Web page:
• Guardians of the Flame: Although not a superpower per se, this is why James Michael loves This Side, where he's his character, who's an able-bodied dwarf, whereas on Earth he has muscular dystrophy and uses a wheelchair.
  • In The Lost Years of Merlin, the title character is blinded in a fire early in the first book, but later develops "second sight." It's basically the same thing, except that sometimes he can also see things that are invisible to others.

    Live-Action TV 
  • The short-lived series M.A.N.T.I.S. is about a wheelchair-bound man who creates an exoskeleton suit that gives him super-strength as well as the ability to walk.
  • Heroes had a girl called "Daphne", who had the ability of Super Speed. We later learn after her powers get disabled in one episode that before she had her powers, she needed crutches to walk, and the superpower allowed her to walk normally.
  • The Outer Limits (1995): Experimental medical nanomachines fix a test patient's health problems, including his poor eyesight, and begin adding additional capabilities (like gills). Of course, this being The Outer Limits, things don't exactly stop there.
  • Daredevil: the same accident that blinded Matt Murdock also gave him heightened senses (including sight).
  • Legends of Tomorrow: Nate's hemophilia was "cured" an episode after he was introduced by getting injected with Super-Nazi syrum

    Tabletop Games 
  • Games which use Point Build System character generation generally assign negative points to disabilities, effectively providing additional points to buy enhanced powers. The rules in such games generally note that the Game Master should not allow players to use this trope to abuse the system by gaining negative points for a disability and then buying a power that renders the disability moot (e.g. you don't get points for being unable to walk if your powers let you fly and levitate instead).

    Web Original 
  • This trope is parodied in The Nostalgia Critic's review of Daredevil, when a joke character named Angst first claims that he's deaf... and then immediately adds that his superpowers have given him superhearing. The Critic promptly lampshades this.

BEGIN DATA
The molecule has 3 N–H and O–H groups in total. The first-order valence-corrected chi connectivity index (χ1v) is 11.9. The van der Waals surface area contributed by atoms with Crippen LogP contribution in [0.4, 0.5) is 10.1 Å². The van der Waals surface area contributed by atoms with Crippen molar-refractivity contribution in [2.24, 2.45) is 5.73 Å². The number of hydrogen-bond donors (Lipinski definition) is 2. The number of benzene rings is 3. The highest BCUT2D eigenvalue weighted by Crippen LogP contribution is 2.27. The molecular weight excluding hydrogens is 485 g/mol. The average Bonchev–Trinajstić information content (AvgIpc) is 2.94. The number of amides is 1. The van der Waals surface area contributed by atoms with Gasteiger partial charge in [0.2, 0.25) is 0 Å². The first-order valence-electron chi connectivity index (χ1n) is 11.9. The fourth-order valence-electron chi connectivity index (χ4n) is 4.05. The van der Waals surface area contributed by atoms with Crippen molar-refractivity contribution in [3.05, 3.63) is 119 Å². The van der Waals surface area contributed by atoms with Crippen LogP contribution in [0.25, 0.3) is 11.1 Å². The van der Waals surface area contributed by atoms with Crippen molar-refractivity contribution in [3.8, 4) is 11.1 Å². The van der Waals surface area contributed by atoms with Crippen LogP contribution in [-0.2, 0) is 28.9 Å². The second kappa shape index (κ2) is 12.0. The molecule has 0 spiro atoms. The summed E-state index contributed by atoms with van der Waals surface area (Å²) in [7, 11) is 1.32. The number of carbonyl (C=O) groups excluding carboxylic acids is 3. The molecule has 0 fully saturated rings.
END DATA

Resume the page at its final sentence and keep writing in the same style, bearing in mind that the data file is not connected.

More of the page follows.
Western Animation 
  • Earthbending in Avatar: The Last Airbender can be used to sense tremors and vibrations across solid objects, including the earth. Toph Beifong, blind since birth, discovered that she could "see" through this vibrations when she learned to earthbend. This crosses over with Disability Superpower, as anyone can be taught how to do this, but Toph's blindness was what led her to discover it herself.
  • In the Sequel Series The Legend of Korra, villainess Ming-Hua, who was born without arms, uses her waterbending to create prostheses. And she's not limited to just two, either.
  • Played for Laughs in American Dad! with the in-universe spin-off Mind Quad, which is about a man without limbs with psychokinetic powers. (His limbs weren't blown off, they were blown in—into his mind!) He is capable of riding a quad bike and his sidekick is a paraplegic boy in a wheelchair with a speech-generating device.
  • Inverted by the Hal Seeger cartoon series Fearless Fly, in that the near-sighted housefly Hiram attained Super Strength when he donned a pair of square glasses. The opening narration explains that these glasses "magnify the thousands of tiny muscles in his head." Hollywood Science at its finest.

Top

Example of:

/
/

Feedback